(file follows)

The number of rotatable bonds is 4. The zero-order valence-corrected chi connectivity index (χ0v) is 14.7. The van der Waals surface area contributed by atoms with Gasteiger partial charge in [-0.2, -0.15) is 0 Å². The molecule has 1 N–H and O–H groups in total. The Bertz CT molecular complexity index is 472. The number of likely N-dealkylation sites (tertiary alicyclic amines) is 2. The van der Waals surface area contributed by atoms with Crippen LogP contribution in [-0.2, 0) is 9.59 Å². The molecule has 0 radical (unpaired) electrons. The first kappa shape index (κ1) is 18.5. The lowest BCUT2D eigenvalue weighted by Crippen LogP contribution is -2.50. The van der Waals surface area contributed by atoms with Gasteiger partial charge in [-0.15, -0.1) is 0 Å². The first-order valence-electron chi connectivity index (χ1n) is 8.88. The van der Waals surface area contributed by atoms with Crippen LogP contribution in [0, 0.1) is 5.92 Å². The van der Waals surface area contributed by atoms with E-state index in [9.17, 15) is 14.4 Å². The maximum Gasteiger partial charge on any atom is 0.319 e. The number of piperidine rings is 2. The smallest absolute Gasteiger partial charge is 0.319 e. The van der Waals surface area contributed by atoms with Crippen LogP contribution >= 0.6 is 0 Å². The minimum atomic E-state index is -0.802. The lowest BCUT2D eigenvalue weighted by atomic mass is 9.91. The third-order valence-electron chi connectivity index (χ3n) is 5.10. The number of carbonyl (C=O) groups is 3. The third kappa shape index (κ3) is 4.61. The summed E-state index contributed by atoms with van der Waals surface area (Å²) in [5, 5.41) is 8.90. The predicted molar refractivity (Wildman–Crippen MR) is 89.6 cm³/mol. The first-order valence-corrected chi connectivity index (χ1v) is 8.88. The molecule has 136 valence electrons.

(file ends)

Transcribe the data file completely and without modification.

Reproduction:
The number of rotatable bonds is 4. The zero-order valence-corrected chi connectivity index (χ0v) is 14.7. The van der Waals surface area contributed by atoms with Gasteiger partial charge in [-0.2, -0.15) is 0 Å². The molecule has 1 N–H and O–H groups in total. The Bertz CT molecular complexity index is 472. The number of likely N-dealkylation sites (tertiary alicyclic amines) is 2. The van der Waals surface area contributed by atoms with Crippen LogP contribution in [-0.2, 0) is 9.59 Å². The molecule has 0 radical (unpaired) electrons. The first kappa shape index (κ1) is 18.5. The lowest BCUT2D eigenvalue weighted by Crippen LogP contribution is -2.50. The van der Waals surface area contributed by atoms with Gasteiger partial charge in [-0.15, -0.1) is 0 Å². The first-order valence-electron chi connectivity index (χ1n) is 8.88. The van der Waals surface area contributed by atoms with Crippen LogP contribution in [0, 0.1) is 5.92 Å². The van der Waals surface area contributed by atoms with E-state index in [9.17, 15) is 14.4 Å². The maximum Gasteiger partial charge on any atom is 0.319 e. The number of piperidine rings is 2. The smallest absolute Gasteiger partial charge is 0.319 e. The van der Waals surface area contributed by atoms with Crippen LogP contribution >= 0.6 is 0 Å². The minimum atomic E-state index is -0.802. The lowest BCUT2D eigenvalue weighted by atomic mass is 9.91. The third-order valence-electron chi connectivity index (χ3n) is 5.10. The number of carbonyl (C=O) groups is 3. The third kappa shape index (κ3) is 4.61. The summed E-state index contributed by atoms with van der Waals surface area (Å²) in [5, 5.41) is 8.90. The predicted molar refractivity (Wildman–Crippen MR) is 89.6 cm³/mol. The first-order valence-corrected chi connectivity index (χ1v) is 8.88. The molecule has 136 valence electrons.